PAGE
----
Minnesota Prairie Roots

Writing and photography by Audrey Kletscher Helbling

Garden tour II: Hosta haven in the woods June 30, 2016

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Hostas thrive in the full and dappled shade of the McAdam's yard.

Hostas and lilies thrive in the full and dappled shade of the McAdams’ wooded yard.

EDGED BY WOODS and in the woods, Rita and Colin McAdam’s property perched atop a hill overlooking nearby French Lake west of Faribault offers a shady respite in the heat of the mid-day summer sun.

Vehicles exit the McAdam property along a narrow wooded lane.

Vehicles exit the McAdam property along a narrow wooded lane.

On this June afternoon, I’m touring this couple’s land as part of the Cathedral of Our Merciful Saviour Garden and Landscape Tour benefiting Full Belly, a local “soup kitchen.”

An inspiring message in garden art.

An inspiring message placed next to lilies.

Rita welcomes me and offers a personal tour of her outdoor retreat 40 years in the making. “If you like digging in the dirt…” her voice trails.

A most impressive hosta with elephant ear sized leaves.

A most impressive hosta with elephant ear sized leaves.

I opt, though, to wander at my own pace through this shaded yard where hostas dominate. Here I see not only everyday common hostas, but a vast variety including one with leaves as large as an elephant’s ears.

Everywhere are multiple varieties of hosta.

Everywhere are multiple varieties of hosta.

And so I meander because the McAdams’ place calls for a slow pace. There’s so much to notice in the abundance of art tucked among plants. The art is an eclectic mix of whatever seemed to catch Rita’s fancy. Statues of deer, a rabbit, a duck, angels…a Road Runner whirly-gig…

A jolt of humor.

A jolt of humor.

The garden art is simultaneously quirky and charming, humorous and inspiring. No unified theme prevails. But it is what it should be—the result of four decades of work at Rita and Colin’s place.

BONUS PHOTOS:

Kitschy art propped against a tree.

Kitschy art propped against a tree.

My favorite sculpture in the McAdam yard.

My favorite sculpture in the McAdam yard. The tiny violets mimic the fawn’s spots.

The sun sculpture bursts color into the shade.

The sun sculpture bursts color into the shade.

A sweet surprise of angels on a ledge next to lilies.

A sweet surprise of angels on a ledge next to lilies.

Another of my favorite sculptures tucked by the hosta.

Another of my favorite sculptures tucked by the hosta.

Staged along the edge of the driveway/parking area.

Staged along the edge of the driveway/parking area.

This lizard sculpture holds jelly, for the birds I presume.

This lizard sculpture holds jelly, for the birds I presume.

FYI: Check back again as I continue my garden tour series. Click here to read my first garden tour post.

© Copyright 2016 Audrey Kletscher Helbling

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Garden tour I: Couple masters the art of landscaping June 29, 2016

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Siegfried garden, 4 lily

 

LOVELY LILIES LEAN.

 

Siegfried garden, 23 clematis, etc.

 

Clematis cascade.

Sixty to seventy fish (guppies and koi) swim in the Siegfrieds' pond.

Sixty to seventy fish (guppies and koi) swim in the Siegfrieds’ pond.

Captive koi circle.

And the sun blazes brilliant on a Sunday summer afternoon in the yard of Karrie and Mike Siegfried.

Pond, pergola and bridge create a focal point in the yard.

Pond, pergola and bridge create a focal point in the yard.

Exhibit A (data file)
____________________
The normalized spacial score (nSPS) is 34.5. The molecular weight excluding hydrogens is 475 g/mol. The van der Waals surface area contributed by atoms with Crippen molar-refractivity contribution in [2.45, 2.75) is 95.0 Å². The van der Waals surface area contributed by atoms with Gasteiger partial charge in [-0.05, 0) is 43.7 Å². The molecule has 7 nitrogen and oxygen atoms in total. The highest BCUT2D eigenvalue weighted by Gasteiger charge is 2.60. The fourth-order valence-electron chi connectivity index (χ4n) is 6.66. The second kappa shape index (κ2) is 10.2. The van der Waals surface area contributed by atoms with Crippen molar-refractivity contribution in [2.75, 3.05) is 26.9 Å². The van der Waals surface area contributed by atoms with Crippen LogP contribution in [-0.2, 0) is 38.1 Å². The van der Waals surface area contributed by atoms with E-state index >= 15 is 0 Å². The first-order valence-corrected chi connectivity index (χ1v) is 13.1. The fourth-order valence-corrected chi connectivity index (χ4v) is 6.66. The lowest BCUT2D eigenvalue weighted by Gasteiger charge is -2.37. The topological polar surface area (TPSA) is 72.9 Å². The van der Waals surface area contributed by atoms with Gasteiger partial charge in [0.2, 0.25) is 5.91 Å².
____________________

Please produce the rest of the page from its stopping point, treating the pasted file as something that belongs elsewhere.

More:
The couple has created an outdoor retreat just off busy Minnesota State Highway 3 on the northern edge of Faribault. I admire the property every time I pass by. But on this late June day, I view the yard up close while on the Cathedral of Our Merciful Saviour Garden and Landscape Tour benefiting Full Belly, a local soup kitchen.

The Prickly Pear Cactus, which will winter over in Minnesota (and is native to sections of southwestern Minnesota) grows in the Southwest Garden. Mike nearly gave up on the plant ever bloomig

The Prickly Pear Cactus, which will winter over in Minnesota (and is native to sections of southwestern Minnesota) grows in the Southwest Garden. Mike nearly gave up on the plant. But this year it bloomed.

This spacious yard features everything from ponds to shade gardens to a Southwest garden complete with cacti to a lawn sprawling enough for a wedding (Karrie’s son’s).

Dubbed the Southwest Garden, this plot features cacti and Southwest style pottery.

Dubbed the Southwest Garden, this plot features cacti and Southwest style pottery.

Perennials like clematis, coral bells, lamb’s ears, lilies and more fill borders and soften fence lines. Petunias, geraniums and other annuals spill from pots. Clumps of strategically placed ornamental grasses rise and sway, adding visual interest. Just like the art created by Mike.

Mike's copper leaf art.

Mike’s copper leaf and acorn art.

A plumber by trade, Mike took an interest in copper art after attending the Minnesota Renaissance Festival. In 2013, he opened an etsy shop, Mystical Copper. He crafts copper into mostly fish and butterflies, but also does custom pieces. I didn’t ask about the intricacies. But the art involves pounding and then heating the copper to get variations in color.

Mike's copper walleye.

Mike’s copper walleye.

Mike’s one-of-a-kind art enhances the Siegfrieds’ already impressive landscaping. Three patches of tall ornamental grasses front an oversized copper walleye attached to a fence. The scene mimics a lake setting. It takes an artist’s eye and a gardener’s knowledge to create such a vignette.

Shadow the cat greeted garden tour visitors.

Shadow the cat greeted garden tour visitors.

In the Siegfried’s yard, art and plants blend artfully and beautifully into this escape, this retreat, this lovely place bordering a busy Minnesota highway.

FYI: Check back for more stories and photos from gardens featured on the Garden and Landscape Tour. Click here to read my first post about Fully Belly.

© Copyright 2016 Audrey Kletscher Helbling

 

Beyond filling bellies at a Faribault “soup kitchen” June 28, 2016

A sign in front of the church advertises the free meals served here twice a week.

A sign in front of the church advertises the free meals served here twice a week.